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Firefly Encyclopedia of Birds Hardcover – September 6, 2003
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This encyclopedia provides a good overview of the birds of the world. About 9,800 bird species are included. The signed articles, arranged by family, average two to six pages in length. They are written by subject experts at a level accessible to high-school students and the general reader. The discussion of each family is augmented by a "Factfile," which usually includes a distribution map, habitat, size, plumage, voice, nest, eggs, diet, and conservation status. "Special Feature" articles highlight topics such as peacock display and the effects of pesticides, and the "Photo Story" features use photos and detailed captions to illustrate various types of bird behavior.
Species represented include those common to North America, such as snowy owls, blue jays, golden-crowned kinglets, and indigo buntings, as well as birds native to other parts of the world with intriguing common names like purple-crowned fairy wren, skylark, cuckoo roller, mountain firetail, and pin-tailed whydah. The casual reader could glean many interesting facts from this encyclopedia. For example, we learn that the New Caledonian crow is able to create tools to flush out insects; whooping cranes have been "taught" to migrate by imprinting aircraft as their parents; pigeons produce a crop milk that is similar to mammal milk. Outstanding large-format color photographs and illustrations on every page should appeal to both students and the general reader. A 16-page index provides subject access to the contents.
For high-school, public, and academic libraries, this encyclopedia is a good value for the money. Grzimek's Animal Life Encyclopedia: v.8-11: Birds [RBB Ja 1 &15 02] is a more comprehensive and proportionately more expensive set and belongs in larger collections. For smaller collections, the Firefly volume is an excellent alternative. RBB
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A book for long winter nights... simply a fascinating book, fabulously illustrated with fascinating text. (Allan Safarik Books in Canada)
Comprehensive, sumptuously designed and illustrated. (Mary Ann Gwinn Seattle Times 2003-12-10)
Exceptionally attractive and informative... a major reference to the world's birdlife. (Donald S. Heintzelman International Hawkwatcher)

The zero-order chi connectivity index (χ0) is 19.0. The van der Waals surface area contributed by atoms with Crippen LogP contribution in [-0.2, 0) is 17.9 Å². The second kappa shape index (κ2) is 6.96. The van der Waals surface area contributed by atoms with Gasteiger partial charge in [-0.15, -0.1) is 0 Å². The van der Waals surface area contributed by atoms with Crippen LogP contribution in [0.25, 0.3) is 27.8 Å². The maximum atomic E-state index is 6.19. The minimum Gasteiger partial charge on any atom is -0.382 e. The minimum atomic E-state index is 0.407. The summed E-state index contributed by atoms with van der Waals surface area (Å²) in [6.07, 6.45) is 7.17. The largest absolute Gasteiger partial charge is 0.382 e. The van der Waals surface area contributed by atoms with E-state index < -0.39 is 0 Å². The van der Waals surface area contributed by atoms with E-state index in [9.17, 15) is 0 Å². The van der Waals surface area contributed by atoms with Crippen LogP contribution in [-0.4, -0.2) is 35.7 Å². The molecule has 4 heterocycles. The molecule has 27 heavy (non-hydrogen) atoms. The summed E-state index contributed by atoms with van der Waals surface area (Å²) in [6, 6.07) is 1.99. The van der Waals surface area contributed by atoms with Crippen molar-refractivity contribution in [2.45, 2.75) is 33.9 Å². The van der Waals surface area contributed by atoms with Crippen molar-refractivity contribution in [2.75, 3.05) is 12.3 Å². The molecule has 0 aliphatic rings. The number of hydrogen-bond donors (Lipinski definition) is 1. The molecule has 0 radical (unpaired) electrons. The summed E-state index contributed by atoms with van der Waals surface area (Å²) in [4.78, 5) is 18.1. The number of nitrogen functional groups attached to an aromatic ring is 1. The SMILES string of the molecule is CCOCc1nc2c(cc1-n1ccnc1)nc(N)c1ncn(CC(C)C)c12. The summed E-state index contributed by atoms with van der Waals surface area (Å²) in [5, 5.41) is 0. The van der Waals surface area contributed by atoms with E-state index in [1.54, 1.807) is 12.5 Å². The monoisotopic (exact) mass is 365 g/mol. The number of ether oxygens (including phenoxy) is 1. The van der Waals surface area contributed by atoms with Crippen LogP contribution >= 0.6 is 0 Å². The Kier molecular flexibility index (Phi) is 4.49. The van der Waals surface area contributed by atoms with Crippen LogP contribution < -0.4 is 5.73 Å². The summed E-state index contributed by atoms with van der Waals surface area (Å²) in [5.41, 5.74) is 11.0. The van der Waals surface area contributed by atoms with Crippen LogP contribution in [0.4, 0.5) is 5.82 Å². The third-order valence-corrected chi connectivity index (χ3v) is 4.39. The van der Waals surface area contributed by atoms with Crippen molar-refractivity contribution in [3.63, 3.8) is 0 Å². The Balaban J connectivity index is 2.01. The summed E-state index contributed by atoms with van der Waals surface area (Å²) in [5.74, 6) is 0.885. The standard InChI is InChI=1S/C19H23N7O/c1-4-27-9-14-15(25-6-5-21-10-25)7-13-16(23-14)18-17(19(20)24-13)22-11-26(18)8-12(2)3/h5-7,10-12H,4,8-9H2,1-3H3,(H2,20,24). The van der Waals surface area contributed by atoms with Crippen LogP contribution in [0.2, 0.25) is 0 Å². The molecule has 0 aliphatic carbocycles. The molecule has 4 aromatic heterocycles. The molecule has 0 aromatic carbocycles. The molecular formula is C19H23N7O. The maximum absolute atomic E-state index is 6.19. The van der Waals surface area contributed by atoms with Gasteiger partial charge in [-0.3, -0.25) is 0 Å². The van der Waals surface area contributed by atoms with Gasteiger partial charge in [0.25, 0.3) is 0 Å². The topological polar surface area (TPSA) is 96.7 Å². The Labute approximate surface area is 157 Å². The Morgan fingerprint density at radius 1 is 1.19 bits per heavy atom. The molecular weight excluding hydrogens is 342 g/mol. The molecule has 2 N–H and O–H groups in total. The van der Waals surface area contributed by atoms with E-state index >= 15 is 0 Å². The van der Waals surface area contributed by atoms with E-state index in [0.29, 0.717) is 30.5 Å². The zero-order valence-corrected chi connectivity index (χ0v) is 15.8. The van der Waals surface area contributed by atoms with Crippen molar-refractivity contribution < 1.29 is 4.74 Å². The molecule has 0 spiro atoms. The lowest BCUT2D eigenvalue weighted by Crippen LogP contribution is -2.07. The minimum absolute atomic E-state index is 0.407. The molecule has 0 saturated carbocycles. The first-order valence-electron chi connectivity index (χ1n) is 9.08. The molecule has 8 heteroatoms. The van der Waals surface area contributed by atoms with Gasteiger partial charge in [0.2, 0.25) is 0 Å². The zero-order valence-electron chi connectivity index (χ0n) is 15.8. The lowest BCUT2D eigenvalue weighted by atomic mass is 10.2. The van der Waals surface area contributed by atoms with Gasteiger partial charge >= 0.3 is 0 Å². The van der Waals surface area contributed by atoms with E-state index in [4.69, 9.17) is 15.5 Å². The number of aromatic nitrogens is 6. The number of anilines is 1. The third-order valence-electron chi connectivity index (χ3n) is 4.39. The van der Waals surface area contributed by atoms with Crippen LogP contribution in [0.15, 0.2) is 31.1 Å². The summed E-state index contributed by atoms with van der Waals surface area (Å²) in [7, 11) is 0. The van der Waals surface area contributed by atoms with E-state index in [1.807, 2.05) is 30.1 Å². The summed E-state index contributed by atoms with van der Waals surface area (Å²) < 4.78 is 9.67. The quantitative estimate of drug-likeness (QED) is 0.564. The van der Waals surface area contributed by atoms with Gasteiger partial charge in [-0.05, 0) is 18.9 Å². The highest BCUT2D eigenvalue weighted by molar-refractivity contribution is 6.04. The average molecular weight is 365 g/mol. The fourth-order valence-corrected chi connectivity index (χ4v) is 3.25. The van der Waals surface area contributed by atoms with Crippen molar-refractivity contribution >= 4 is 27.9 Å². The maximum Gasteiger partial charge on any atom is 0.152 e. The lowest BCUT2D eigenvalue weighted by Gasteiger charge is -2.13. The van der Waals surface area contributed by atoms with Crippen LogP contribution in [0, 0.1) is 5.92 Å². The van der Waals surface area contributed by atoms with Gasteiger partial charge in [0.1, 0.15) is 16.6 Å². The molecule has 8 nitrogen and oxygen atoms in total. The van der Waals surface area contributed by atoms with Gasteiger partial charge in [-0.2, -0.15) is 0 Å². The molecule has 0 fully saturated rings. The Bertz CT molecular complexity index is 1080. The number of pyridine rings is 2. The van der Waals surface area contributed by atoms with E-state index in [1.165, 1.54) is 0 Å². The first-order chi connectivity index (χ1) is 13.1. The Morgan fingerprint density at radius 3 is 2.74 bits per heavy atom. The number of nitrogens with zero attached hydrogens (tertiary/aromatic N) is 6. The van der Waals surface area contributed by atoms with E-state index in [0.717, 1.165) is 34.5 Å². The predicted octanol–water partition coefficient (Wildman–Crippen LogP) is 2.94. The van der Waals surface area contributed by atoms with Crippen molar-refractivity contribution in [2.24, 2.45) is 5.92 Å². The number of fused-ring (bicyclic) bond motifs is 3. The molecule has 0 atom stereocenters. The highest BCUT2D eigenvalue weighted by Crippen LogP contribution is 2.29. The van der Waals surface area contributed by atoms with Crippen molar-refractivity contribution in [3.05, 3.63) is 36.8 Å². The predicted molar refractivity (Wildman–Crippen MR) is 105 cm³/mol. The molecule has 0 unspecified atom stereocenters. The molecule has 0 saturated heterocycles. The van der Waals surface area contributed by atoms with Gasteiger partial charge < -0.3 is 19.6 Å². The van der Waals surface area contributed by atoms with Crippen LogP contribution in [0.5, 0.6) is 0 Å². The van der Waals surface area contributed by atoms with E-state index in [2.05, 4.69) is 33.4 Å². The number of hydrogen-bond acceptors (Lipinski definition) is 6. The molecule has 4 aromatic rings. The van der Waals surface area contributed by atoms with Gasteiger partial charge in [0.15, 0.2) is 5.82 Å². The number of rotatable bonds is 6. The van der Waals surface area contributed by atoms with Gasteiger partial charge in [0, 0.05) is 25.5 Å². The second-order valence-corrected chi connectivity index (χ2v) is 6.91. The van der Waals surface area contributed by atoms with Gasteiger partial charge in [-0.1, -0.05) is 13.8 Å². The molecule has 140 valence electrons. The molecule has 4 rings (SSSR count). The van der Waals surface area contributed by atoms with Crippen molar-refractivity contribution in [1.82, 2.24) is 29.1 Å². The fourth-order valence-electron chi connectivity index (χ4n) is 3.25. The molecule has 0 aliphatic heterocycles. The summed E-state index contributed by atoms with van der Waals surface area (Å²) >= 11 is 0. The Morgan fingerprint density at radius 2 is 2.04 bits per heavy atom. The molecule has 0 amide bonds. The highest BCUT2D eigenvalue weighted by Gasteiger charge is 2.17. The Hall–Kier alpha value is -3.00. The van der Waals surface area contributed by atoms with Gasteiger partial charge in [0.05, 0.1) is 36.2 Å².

Truly authoritative, but very readable, review of the more than 9,800 bird species on our planet... This well-done reference should be useful for the academic library but also for general public with its easy-to-read text. Indeed, many serious birders may well want to have this hefty volume on their home shelves. (Charles Leck American Reference Books Annual, Volume 35)
An outstanding book that is as beautiful as it is informative, authoritative as it is accessible... an excellent family resource. (Dan Kunkle Wildlife Activist)
Beautifully illustrated... lavish illustrations and detailed articles provide a lot of information. (Suzanne Hively Cleveland Plain Dealer 2003-11-26)
For birdwatchers and anyone else ornithologically inclined, this is it. (Macleans 2003-12-08)
Fabulous... 600 plus pages, 2,000 photos and, most important, descriptions of 9,850 species. (Jay Ingram Toronto Star 2003-09-07)
Superior to other recent titles... authoritative, signed contributions from 151 leading ornithologists... lively, engaging photographs. This excellent reference title is highly recommended. (Henry T. Armistead Library Journal 2003-10-01)
A good overview of the birds of the world... outstanding large-format color photographs and illustrations should appeal to both students and the general reader. (Booklist / RBB 2003-12-01)
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- The book covers all the birds in the would.
- Each bird family has a quick fact sheet that includes a range map that allows you to see where the birds exist.
- Each family has 1-4 pages depending on the size of the family
- Great professional pictures that show birds in their natural habitat, colony or hunting or in migration.
- Accompanying essays are in depth and extremely fun to read. In addition to some general information about the family, we particularly enjoyed the info that is unique to the family, such as feeding chicks w/ "milk" (only two families do this among birds), evolution of the bird's particular look or structure. The essays helped us to understand whys.
The book has definitely deepened our knowledge about birds. Highly recommend!